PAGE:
5 Disinfecting Mistakes You’re Probably Making
It’s safe to say 2020 is a year we learned a lot more than we ever thought we’d know (or want to know) about disinfecting. From how to do laundry in a pandemic to how to effectively eliminate viruses from household surfaces, we all gained a lot of new wisdom about how to take care of our homes and how to take care of ourselves.
And yet, chances are you’re probably still making some mistakes. Here are some of the most important lessons we learned about what NOT to do when it comes to disinfecting.
1. You’re not cleaning before you disinfect (or sanitize).
Did you know disinfectants won’t work on surfaces that aren’t clean? Here’s why: Viruses and bacteria can hide in organic material and dirt lingering on your home’s surfaces, which makes any disinfectant you try to use less effective. Always use a detergent, like an all-purpose cleaner or soap and water, before using disinfectant.
2. You’re pre-diluting your bleach.
Bleach is an effective solution for killing germs, including the novel coronavirus. To make sure it does its job, it’s important to dilute it to the right strength. But! Many people make the mistake of doing this ahead of time in bigger batches. That’s a good idea in theory, but bleach is less stable in its diluted form, which means temperature, light, or contamination can cause it to degrade. In other words, make only as much bleach solution as you actually need and use it right away.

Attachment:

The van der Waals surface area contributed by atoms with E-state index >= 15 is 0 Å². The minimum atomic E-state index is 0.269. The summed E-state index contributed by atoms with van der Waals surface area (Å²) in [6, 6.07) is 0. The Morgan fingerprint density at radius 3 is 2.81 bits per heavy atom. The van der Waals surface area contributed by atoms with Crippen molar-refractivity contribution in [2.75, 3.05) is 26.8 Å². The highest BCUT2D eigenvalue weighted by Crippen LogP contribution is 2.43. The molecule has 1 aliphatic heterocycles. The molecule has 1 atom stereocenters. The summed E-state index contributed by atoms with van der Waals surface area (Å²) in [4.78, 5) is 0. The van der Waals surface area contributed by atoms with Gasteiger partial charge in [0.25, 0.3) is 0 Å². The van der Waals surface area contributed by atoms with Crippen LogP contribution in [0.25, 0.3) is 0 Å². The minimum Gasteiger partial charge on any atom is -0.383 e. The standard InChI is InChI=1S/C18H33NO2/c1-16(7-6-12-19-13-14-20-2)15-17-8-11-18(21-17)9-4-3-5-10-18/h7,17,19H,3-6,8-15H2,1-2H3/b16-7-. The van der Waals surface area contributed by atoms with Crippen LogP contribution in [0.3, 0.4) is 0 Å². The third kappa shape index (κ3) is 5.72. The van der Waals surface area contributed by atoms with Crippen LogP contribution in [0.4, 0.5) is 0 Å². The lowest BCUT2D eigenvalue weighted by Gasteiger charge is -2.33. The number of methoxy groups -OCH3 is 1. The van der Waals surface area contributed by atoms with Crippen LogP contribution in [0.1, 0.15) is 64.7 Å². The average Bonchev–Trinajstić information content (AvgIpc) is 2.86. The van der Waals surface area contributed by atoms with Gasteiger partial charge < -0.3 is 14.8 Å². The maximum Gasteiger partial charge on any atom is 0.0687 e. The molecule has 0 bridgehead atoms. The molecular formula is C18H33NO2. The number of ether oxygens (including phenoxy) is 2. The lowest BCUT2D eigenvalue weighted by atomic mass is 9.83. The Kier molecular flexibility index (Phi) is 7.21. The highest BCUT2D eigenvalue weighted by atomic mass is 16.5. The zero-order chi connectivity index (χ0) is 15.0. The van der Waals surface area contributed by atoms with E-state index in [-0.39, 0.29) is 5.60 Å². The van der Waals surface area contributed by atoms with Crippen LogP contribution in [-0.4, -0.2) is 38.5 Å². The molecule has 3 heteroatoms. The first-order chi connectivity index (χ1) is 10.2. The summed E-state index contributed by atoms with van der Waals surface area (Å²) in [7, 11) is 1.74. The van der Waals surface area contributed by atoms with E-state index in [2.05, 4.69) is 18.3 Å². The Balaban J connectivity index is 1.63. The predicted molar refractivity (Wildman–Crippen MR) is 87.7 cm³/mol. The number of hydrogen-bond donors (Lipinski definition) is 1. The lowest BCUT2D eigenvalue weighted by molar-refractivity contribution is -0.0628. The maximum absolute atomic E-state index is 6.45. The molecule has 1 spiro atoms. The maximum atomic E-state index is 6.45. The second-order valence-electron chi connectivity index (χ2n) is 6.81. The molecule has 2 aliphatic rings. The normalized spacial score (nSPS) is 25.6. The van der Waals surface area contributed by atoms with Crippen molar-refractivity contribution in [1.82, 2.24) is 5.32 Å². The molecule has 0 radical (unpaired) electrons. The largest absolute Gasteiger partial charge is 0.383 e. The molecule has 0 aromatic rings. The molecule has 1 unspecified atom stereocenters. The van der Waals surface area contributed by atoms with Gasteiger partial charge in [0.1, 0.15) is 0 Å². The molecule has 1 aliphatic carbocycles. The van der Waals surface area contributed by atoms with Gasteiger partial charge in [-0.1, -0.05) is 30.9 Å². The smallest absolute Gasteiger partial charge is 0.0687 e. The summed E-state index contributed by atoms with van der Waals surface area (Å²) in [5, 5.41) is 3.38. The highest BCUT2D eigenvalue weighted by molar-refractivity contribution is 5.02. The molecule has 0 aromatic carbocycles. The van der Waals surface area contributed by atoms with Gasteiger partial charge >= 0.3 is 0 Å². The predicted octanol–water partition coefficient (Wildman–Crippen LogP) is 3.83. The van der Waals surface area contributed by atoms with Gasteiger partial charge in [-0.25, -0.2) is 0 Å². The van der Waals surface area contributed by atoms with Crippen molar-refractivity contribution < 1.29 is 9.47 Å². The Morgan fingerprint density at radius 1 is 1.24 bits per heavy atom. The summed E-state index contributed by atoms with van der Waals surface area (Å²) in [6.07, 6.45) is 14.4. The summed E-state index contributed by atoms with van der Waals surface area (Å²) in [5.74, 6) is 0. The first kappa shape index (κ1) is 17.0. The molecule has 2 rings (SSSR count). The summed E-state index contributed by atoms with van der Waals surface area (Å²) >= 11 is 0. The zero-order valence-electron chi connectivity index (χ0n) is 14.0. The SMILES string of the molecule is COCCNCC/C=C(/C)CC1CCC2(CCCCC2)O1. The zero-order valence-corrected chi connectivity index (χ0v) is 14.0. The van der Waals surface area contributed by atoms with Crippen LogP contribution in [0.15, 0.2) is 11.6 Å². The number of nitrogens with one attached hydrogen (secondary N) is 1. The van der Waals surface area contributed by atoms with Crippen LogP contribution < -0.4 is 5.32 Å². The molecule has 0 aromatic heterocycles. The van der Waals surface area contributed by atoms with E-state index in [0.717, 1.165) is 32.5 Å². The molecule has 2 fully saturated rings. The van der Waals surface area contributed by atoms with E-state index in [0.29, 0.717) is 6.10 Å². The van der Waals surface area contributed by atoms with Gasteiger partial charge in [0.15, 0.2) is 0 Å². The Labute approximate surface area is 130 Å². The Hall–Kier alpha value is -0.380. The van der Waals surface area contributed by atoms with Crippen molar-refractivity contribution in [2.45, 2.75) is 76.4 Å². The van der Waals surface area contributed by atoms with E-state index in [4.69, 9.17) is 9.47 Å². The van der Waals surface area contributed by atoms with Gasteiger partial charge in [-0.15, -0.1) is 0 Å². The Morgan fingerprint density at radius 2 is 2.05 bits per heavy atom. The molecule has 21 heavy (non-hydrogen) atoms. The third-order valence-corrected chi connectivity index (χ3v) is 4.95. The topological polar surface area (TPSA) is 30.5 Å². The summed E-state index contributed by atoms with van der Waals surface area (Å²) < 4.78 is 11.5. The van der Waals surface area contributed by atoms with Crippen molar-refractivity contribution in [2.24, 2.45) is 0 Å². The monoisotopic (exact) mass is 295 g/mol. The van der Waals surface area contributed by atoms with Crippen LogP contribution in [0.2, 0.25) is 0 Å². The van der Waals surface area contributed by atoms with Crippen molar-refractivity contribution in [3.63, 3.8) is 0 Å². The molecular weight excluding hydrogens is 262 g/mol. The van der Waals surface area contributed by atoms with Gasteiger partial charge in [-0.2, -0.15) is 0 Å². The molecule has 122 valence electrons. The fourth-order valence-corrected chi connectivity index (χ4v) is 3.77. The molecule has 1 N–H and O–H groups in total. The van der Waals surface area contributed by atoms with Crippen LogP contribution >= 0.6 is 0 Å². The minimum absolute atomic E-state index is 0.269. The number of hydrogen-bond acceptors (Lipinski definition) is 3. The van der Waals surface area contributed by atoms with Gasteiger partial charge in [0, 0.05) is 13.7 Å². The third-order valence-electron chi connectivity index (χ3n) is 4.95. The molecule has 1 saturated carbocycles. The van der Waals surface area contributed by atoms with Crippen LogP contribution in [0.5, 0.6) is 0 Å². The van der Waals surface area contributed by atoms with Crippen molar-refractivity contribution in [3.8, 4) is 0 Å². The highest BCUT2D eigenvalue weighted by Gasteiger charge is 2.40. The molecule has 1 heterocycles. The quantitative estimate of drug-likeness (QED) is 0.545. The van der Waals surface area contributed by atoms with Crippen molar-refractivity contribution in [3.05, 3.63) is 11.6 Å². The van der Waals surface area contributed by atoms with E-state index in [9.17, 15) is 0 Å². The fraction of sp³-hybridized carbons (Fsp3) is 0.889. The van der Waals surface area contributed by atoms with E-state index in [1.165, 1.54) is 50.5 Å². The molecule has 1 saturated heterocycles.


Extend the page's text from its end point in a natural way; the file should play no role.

3. You’re using bleach in a spray bottle.
Unfortunately, bleach is highly reactive. You’ll want to avoid combining it with anything else— including your spray bottle. Bleach can react with the metal parts of the trigger spray nozzle, causing rusting that can reduce the cleaning agent’s effectiveness. Instead, use a rag that’s saturated with the diluted bleach solution.
4. You’re using 91% alcohol instead of 70%.
Bleach isn’t the only EPA-backed disinfectant: You can also use rubbing alcohol to kill viruses and bacteria. It makes sense to assume the higher the percentage, the more effective, but that’s not necessarily the case. Ninety percent (or higher) alcohol solution can actually be too powerful in some scenarios—like when you’re cleaning food surfaces. It has to do with the water content, which allows the solution to permeate the bacteria cell wall, and zap the whole thing.
5. You’re not allowing for proper contact time.
Don’t be so quick to wipe away that disinfectant after you apply it. To do their jobs, disinfecting solutions have to stay in contact with the surface for a specified length of time, which varies by product. Let’s say you use Clorox Wipes to disinfect your counter. According to the product instructions, you need to allow the treated surface to remain visibly wet for four minutes. But that’s not a black-and-white rule: Every disinfectant has its own contact time. The takeaway? Always follow instructions on the package.